October 24th, 2014

_The French Lieutenant's Woman_, John Fowles SPOILERS also not a real book review

This was the October selection for the book group in Mayberry (<-- not its real name). As always, we had a very nice discussion. The book was widely regarded as slow going, but most of those present finished it. I did not.

Hey, I'm really serious about the spoilers thing. Run in fear. Soon.

Look, I get that this is not a romance genre novel. I do. But I'm going to point a few things out about this book that seem relevant.

(1) It's a Reforming the Rake novel. He's not the worst rake, by any means, but he is presented in classic rake fashion, right down to finally deciding to do his duty and produce an heir and picking someone cute and snarky and then wondering if he screwed up. Because it's not actually a romance novel, he really does screw this up; more about that in a moment.

(2) It's a baby-daddy/secret baby novel. (You were warned about the spoilers.). While two of the three endings don't involve Tragedy's baby, there's no reason to believe that the baby is absent from any of the three endings. The only difference is that Smithson doesn't know about the baby in the other two endings. And in classic, classic, classic baby-daddy/secret baby novel fashion, the man doesn't get to learn about the existence of his offspring until he passes some subtle, unannounced and somewhat arbitrary test (in one of the endings, he never gets anywhere near the test; in the third ending he walks out in the middle of it, thus flunking). I really dislike secret baby novels. It just seems so wildly unfair to the baby and the daddy for them not to know about each other's existence.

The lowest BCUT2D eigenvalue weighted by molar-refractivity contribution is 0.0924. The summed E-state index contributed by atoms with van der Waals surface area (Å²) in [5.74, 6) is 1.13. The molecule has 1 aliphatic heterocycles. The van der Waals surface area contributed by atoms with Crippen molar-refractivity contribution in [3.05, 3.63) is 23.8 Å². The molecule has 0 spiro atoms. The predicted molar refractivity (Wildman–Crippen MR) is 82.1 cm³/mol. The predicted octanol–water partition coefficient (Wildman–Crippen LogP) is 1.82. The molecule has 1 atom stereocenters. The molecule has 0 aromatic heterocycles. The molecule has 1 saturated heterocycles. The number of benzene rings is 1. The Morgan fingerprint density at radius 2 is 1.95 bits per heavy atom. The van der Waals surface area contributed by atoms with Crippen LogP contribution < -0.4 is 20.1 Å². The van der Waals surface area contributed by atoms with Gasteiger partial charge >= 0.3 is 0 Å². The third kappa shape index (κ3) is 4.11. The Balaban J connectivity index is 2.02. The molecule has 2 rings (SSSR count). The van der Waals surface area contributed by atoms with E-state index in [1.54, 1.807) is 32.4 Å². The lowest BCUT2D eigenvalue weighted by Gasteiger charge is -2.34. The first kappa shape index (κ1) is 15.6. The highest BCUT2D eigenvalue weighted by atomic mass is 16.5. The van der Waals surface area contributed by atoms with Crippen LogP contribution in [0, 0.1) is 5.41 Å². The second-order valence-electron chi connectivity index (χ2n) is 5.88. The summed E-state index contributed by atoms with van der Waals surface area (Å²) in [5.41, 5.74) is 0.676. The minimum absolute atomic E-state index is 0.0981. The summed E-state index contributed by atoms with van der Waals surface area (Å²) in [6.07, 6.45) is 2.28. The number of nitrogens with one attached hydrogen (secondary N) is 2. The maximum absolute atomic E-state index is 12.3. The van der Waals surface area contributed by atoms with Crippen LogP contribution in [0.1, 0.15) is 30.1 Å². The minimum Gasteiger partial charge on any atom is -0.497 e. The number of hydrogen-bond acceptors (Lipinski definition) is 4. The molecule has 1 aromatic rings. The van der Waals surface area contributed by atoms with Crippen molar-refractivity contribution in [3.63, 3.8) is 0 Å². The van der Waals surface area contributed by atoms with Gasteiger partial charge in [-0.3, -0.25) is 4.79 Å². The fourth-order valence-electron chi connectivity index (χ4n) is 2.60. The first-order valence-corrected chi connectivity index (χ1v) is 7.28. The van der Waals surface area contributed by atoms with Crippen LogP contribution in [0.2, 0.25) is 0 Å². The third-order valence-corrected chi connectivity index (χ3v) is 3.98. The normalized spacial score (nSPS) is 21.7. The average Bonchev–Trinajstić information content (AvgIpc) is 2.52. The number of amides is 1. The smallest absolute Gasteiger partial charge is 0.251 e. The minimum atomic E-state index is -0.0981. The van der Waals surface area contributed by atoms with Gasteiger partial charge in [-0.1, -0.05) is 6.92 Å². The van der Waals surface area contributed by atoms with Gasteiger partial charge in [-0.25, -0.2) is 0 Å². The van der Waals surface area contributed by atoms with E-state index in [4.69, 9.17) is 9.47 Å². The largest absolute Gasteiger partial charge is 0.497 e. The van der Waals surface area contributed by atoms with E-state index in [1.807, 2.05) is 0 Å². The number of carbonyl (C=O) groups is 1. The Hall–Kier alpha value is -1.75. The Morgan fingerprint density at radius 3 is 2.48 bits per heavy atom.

You bang together those two classic plots, and it's hard _not_ to judge the book by romance novel standards. What happens if we do? Nothing good. Between the pomo devices (the obtrusive Narrator, Chapter 13's descent into cheap thrills of literary analysis and possibly a little epistemology, the endless comparisons of the 1860s to the author's contemporary 1960s) and the relentlessly negative portrayal of women in the novel, it left a really unpleasant aftertaste.

Okay, so it's a crap romance novel, but how about if it's not a romance novel? What then? Maybe it is a bildungsroman for Tragedy/Sarah Woodruff and/or Charles Smithson? What kind of character development actually happens? Well, the two of them share a real problem with indecision. Sarah, "educated beyond her class" (goddess, is that ever a cliche of historical romances), is poisoned by envy and relentlessly denies it. She won't buckle down and live the lot she's been given nor will she leave and go take her chances in the city. The pressure has to get quite intense to convince her to actually leave Lyme Regis. (I have to say that the section in which the Doctor attempts to convince Smithson that Sarah suffers from hysteria and/or is a manipulative shit is one of the creepiest bits I've read lately. Really reminded me of all that Freudian garbage that was so prevalent during the 20th C, which we have almost entirely left behind us. I sure don't miss it.) Smithson can't seem to bring himself to seriously nerd it up like his grandfather or play nice with Uncle to carry on the tradition of whatever it is Uncle believes in (shooting things, at least in part). Smithson and Woodruff are fully prepared to snipe at everyone around them -- and it doesn't seem to make them any happier, nor do they appear to suffer from any of the moral qualms that Ernestina does when she's been punching down.